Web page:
Table 2

Community awareness of malaria for malaria mass drug administration–implementing areas in southern Zambia in 2016

QuestionFollow-upFinalP-value
nProp (95% CI)NProp (95% CI)
Malaria is still a problem in community (yes)1,4710.44 (0.34–0.55)1,7840.40 (0.30–0.51)0.55
Rank of malaria as a health problem in the community1,5031,8110.31
 Very high0.02 (0.01–0.03)0.01 (0.00–0.01)
 High0.09 (0.06–0.14)0.06 (0.04–0.10)
 Moderate0.22 (0.17–0.28)0.20 (0.15–0.27)
 Low0.64 (0.57–0.71)0.70 (0.62–0.77)
 Not a problem0.03 (0.02–0.06)0.03 (0.02–0.04)
Amount of malaria in the community in the past 12 months1,5031,8110.14
 More0.09 (0.06–0.13)0.06 (0.03–0.09)
 Less0.87 (0.83–0.91)0.90 (0.86–0.93)
 The same0.04 (0.02–0.06)0.04 (0.03–0.06)
Table 3

Post-MDA community perception and engagement

QuestionFollow-upFinalP-value
NProp (95% CI)nProp (95% CI)
Heard about the MoH MDA program (yes)1,4910.71 (0.65–0.76)1,7640.74 (0.66–0.80)0.33
How they learned about the campaign1,0611,311
 Community (neighbor and leader)0.30 (0.25–0.37)0.28 (0.22–0.35)0.58
 Media0.19 (0.15–0.25)0.16 (0.13–0.19)0.17
 Health system0.70 (0.62–0.76)0.75 (0.70–0.80)0.24
Why they participated in the MDA campaign1,0581,305
 Told by CHW0.11 (0.07–0.16)0.09 (0.06–0.14)0.64
 Concerned about family0.60 (0.52–0.67)0.66 (0.59–0.72)0.28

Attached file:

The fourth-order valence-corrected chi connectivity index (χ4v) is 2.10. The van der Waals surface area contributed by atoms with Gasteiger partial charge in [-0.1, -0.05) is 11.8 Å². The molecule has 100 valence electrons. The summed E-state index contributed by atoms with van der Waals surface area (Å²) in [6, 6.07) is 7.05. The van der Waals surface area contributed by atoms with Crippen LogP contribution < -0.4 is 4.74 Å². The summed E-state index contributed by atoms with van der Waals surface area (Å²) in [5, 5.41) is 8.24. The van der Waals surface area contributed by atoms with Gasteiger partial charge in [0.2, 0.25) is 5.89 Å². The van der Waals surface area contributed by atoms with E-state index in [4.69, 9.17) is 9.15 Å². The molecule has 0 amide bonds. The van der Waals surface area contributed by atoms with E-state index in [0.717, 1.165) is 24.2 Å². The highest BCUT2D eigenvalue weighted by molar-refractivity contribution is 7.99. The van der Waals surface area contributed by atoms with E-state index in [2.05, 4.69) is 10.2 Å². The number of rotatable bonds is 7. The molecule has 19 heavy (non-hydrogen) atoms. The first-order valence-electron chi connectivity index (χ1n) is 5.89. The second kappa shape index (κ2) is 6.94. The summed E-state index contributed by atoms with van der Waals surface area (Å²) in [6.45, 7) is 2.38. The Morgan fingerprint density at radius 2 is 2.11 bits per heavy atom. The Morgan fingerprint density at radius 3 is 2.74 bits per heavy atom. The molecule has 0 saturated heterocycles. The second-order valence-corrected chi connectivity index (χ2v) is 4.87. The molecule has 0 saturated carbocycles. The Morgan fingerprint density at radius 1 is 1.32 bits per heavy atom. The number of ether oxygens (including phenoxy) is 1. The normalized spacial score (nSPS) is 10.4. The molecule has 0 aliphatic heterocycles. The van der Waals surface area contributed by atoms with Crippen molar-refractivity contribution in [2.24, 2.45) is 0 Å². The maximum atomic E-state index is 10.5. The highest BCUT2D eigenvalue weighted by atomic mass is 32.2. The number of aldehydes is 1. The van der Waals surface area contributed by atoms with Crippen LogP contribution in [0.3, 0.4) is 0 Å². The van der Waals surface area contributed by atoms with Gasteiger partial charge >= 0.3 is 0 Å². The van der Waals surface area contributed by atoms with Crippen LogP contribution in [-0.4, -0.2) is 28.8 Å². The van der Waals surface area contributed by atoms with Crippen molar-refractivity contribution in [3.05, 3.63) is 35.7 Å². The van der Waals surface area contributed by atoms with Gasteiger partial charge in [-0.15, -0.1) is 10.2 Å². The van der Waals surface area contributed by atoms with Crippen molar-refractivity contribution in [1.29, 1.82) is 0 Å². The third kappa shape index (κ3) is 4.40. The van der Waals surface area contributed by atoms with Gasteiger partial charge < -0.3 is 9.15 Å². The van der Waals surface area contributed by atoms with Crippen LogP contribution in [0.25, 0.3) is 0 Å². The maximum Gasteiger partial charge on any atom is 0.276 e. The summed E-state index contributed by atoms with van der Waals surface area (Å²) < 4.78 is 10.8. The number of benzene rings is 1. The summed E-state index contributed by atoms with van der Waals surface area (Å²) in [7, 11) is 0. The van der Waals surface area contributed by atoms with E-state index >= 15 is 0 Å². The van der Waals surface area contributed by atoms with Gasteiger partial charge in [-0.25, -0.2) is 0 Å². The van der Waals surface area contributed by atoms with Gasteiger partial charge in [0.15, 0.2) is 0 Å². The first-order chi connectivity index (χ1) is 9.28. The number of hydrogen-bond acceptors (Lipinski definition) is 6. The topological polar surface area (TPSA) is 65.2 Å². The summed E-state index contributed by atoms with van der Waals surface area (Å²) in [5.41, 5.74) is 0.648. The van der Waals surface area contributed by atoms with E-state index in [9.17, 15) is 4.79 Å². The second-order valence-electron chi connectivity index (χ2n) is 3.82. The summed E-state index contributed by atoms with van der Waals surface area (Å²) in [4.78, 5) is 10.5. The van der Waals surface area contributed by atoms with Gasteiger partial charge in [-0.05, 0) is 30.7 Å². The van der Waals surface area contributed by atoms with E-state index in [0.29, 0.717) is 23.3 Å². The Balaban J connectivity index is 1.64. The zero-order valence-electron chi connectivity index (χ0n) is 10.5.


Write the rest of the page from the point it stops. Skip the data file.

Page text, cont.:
Protect community from malaria0.40 (0.33–0.47)0.44 (0.36–0.52)0.52
 Trust MoH0.08 (0.05–0.13)0.10 (0.07–0.14)0.64
 Did not participate0.20 (0.15–0.27)0.13 (0.09–0.20)0.08
What participants liked about MDA8441,129
 CHW knowledgeable, trustworthy0.09 (0.05–0.16)0.05 (0.03–0.10)0.24
 Convenience (at home, free)0.79 (0.73–0.84)0.85 (0.80–0.89)0.09
 Easier treatment than Coartem0.10 (0.06–0.14)0.09 (0.06–0.13)0.81
 Prophylaxis for a month0.31 (0.23–0.40)0.33 (0.23–0.43)0.77
What participants did not like about MDA8291,1300.27
 CHW unknown, not friendly0.01 (0.01–0.03)0.02 (0.01–0.04)0.27
 Poor timing (rainy season, took too long)0.26 (0.17–0.37)0.17 (0.11–0.26)0.16
 Treatment unfamiliar0.05 (0.03–0.08)0.15 (0.09–0.22)0.00*
 Pills tasted bad, bitter0.04 (0.02–0.11)0.07 (0.04–0.12)0.38
 Drugs made them feel sick, side effects0.30 (0.22–0.39)0.20 (0.15–0.28)0.09
 Tired of testing and treatment visits0.01 (0.00–0.02)0.02 (0.01–0.03)0.12
Would participate in future MDA campaigns if visited again1,5031,8170.03*
 Yes0.87 (0.80–0.92)0.94 (0.91–0.96)
 No0.08 (0.04–0.14)0.02 (0.02–0.04)
 Do not know0.05 (0.02–0.11)0.03 (0.02–0.07)